by Jerry Vigil
This month's Test Drive veers a little off the norm and down a road radio producers are getting more familiar with. That road is called For-The-Musician Avenue and it intersects with Radio Production Boulevard on the poor side of town. The Alesis 1622 is a lightweight, sixteen channel mixer. It's not the kind of mixer you would expect to find in a radio production room, though it is probably more mixer than many of you have seen in some production rooms. The reason we chose to take a closer look at the 1622 is because its price tag breaks a barrier for comparable mixers; and while we wouldn't recommend the 1622 for any production room with a healthy budget, for those of you planning to gear up a home studio, the 1622 fits the bill like a glove.
If you've shopped around for a small mixer to start that home studio with, you probably started considering a used console quickly if you didn't have at least couple of grand to spend. Tascam's M-216 16-channel mixer for $1,850, and Yamaha's MC-1604 16-channel mixer for $3,295 are two popular examples of modestly priced 16-channel mixers. Many of you with home studios probably settled for more affordable twelve or eight channel mixers. Now, compare those prices to the Alesis 1622 16-channel mixer at the low list of only $799. Naturally, you ask, "What DON'T you get for $799?" Granted, there aren't lots of lights and meters on the 1622, but you DO get what you need, and even a little more.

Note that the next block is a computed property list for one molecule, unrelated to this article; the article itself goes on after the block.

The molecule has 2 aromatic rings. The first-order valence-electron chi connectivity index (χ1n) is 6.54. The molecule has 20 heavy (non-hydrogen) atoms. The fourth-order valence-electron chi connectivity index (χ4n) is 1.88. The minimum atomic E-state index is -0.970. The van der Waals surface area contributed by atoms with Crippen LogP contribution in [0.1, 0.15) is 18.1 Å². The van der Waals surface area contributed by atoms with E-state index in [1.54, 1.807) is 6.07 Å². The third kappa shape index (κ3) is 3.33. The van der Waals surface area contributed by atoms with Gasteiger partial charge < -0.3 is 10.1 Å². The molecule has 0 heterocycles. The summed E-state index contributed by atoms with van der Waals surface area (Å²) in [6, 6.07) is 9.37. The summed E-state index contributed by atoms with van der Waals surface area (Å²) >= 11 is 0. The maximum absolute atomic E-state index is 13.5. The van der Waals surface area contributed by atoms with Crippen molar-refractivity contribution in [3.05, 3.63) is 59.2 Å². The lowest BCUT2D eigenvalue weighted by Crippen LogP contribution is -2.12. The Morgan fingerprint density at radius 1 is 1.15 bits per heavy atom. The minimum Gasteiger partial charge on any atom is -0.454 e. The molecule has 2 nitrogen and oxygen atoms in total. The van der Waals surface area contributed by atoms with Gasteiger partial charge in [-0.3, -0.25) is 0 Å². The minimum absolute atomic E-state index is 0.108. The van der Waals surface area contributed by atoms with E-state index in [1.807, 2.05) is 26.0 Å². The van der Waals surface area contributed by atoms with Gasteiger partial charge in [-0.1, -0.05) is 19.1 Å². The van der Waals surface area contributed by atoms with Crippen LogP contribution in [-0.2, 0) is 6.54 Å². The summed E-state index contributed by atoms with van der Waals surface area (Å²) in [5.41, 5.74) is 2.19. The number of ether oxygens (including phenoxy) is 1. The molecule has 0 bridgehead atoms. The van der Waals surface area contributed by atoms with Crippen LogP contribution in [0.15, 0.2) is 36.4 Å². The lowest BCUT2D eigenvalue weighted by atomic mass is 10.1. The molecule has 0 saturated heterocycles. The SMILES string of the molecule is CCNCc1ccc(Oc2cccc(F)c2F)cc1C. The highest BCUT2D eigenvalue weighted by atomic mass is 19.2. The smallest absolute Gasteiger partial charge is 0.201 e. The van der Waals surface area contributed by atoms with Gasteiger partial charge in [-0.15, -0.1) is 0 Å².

It is the new Integrated Monolithic Surface technology utilized on the 1622 that drastically reduces production costs and enables Alesis to offer sixteen channels of clean audio at under a grand. Conventional mixer faders are self-contained mechanisms usually enclosed in some sort of metal housing. Everything the fader needs to function is part of this self-contained unit. The fader unit is then plugged into appropriate receptors on a console chassis much like a computer card, or a few wires from the fader unit are simply attached to the appropriate connectors inside the console. The faders on the 1622, on the other hand, are not self-contained. Inside the 1622 is a large PCB or printed circuit board. The fader contacts ride on tracks of carbon elements that are screened onto the PCB. In fact, almost all of the controls on the 1622 use this technology including the sends, returns, EQ pots, pan pots, and switches. As a result, manufacturing costs are greatly reduced. This technology is not all that new. It is widely used on remote controls for your favorite CD player or television set. The Integrated Monolithic Surface technology is also used on the faders of the Alesis M-EQ 230 equalizer. What is new is the application of this technology on such a large scale as a 16-channel mixer.
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